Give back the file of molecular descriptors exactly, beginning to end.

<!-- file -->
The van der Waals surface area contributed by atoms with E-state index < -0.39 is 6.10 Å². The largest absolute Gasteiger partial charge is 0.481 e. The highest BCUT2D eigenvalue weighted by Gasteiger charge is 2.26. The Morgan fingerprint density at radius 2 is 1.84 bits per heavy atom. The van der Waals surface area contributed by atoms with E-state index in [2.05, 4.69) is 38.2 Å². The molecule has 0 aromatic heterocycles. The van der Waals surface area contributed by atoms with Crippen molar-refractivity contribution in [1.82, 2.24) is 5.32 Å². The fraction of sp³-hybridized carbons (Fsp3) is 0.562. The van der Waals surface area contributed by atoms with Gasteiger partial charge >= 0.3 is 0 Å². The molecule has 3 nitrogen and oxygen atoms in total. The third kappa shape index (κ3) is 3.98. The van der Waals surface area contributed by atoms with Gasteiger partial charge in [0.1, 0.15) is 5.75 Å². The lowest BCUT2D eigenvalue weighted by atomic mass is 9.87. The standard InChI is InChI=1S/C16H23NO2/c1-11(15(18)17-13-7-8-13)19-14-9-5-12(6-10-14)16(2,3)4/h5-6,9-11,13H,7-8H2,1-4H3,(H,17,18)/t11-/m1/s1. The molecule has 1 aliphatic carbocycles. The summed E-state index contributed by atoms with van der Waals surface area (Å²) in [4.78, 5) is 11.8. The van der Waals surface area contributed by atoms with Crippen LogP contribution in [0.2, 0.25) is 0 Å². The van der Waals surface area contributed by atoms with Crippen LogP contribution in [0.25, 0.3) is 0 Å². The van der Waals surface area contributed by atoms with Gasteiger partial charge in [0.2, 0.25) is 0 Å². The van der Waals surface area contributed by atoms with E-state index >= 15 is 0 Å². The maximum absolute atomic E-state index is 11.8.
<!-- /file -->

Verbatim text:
The van der Waals surface area contributed by atoms with E-state index < -0.39 is 6.10 Å². The largest absolute Gasteiger partial charge is 0.481 e. The highest BCUT2D eigenvalue weighted by Gasteiger charge is 2.26. The Morgan fingerprint density at radius 2 is 1.84 bits per heavy atom. The van der Waals surface area contributed by atoms with E-state index in [2.05, 4.69) is 38.2 Å². The molecule has 0 aromatic heterocycles. The van der Waals surface area contributed by atoms with Crippen molar-refractivity contribution in [1.82, 2.24) is 5.32 Å². The fraction of sp³-hybridized carbons (Fsp3) is 0.562. The van der Waals surface area contributed by atoms with Gasteiger partial charge >= 0.3 is 0 Å². The molecule has 3 nitrogen and oxygen atoms in total. The third kappa shape index (κ3) is 3.98. The van der Waals surface area contributed by atoms with Gasteiger partial charge in [0.1, 0.15) is 5.75 Å². The lowest BCUT2D eigenvalue weighted by atomic mass is 9.87. The standard InChI is InChI=1S/C16H23NO2/c1-11(15(18)17-13-7-8-13)19-14-9-5-12(6-10-14)16(2,3)4/h5-6,9-11,13H,7-8H2,1-4H3,(H,17,18)/t11-/m1/s1. The molecule has 1 aliphatic carbocycles. The summed E-state index contributed by atoms with van der Waals surface area (Å²) in [4.78, 5) is 11.8. The van der Waals surface area contributed by atoms with Crippen LogP contribution in [0.2, 0.25) is 0 Å². The van der Waals surface area contributed by atoms with Crippen LogP contribution in [0.25, 0.3) is 0 Å². The van der Waals surface area contributed by atoms with Gasteiger partial charge in [0.2, 0.25) is 0 Å². The van der Waals surface area contributed by atoms with E-state index >= 15 is 0 Å². The maximum absolute atomic E-state index is 11.8.